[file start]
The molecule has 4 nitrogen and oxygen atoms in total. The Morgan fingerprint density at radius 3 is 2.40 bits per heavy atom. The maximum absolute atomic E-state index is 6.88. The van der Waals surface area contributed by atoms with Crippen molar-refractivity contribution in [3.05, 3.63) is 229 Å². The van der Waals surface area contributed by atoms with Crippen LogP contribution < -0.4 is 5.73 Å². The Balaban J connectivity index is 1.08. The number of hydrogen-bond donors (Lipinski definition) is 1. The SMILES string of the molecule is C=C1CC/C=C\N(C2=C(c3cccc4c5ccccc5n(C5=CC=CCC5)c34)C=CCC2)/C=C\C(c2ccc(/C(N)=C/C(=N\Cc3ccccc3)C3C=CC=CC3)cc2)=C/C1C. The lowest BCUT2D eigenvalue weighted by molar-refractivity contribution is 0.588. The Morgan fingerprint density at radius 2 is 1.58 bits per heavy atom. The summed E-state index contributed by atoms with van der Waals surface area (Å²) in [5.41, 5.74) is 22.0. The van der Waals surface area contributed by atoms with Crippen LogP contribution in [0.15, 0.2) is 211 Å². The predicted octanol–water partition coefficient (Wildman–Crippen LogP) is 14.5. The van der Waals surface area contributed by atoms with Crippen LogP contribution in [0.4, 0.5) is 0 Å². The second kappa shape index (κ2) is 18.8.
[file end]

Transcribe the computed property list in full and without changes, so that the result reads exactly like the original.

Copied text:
The molecule has 4 nitrogen and oxygen atoms in total. The Morgan fingerprint density at radius 3 is 2.40 bits per heavy atom. The maximum absolute atomic E-state index is 6.88. The van der Waals surface area contributed by atoms with Crippen molar-refractivity contribution in [3.05, 3.63) is 229 Å². The van der Waals surface area contributed by atoms with Crippen LogP contribution < -0.4 is 5.73 Å². The Balaban J connectivity index is 1.08. The number of hydrogen-bond donors (Lipinski definition) is 1. The SMILES string of the molecule is C=C1CC/C=C\N(C2=C(c3cccc4c5ccccc5n(C5=CC=CCC5)c34)C=CCC2)/C=C\C(c2ccc(/C(N)=C/C(=N\Cc3ccccc3)C3C=CC=CC3)cc2)=C/C1C. The lowest BCUT2D eigenvalue weighted by molar-refractivity contribution is 0.588. The Morgan fingerprint density at radius 2 is 1.58 bits per heavy atom. The summed E-state index contributed by atoms with van der Waals surface area (Å²) in [5.41, 5.74) is 22.0. The van der Waals surface area contributed by atoms with Crippen LogP contribution in [0.15, 0.2) is 211 Å². The predicted octanol–water partition coefficient (Wildman–Crippen LogP) is 14.5. The van der Waals surface area contributed by atoms with Crippen LogP contribution in [0.4, 0.5) is 0 Å². The second kappa shape index (κ2) is 18.8.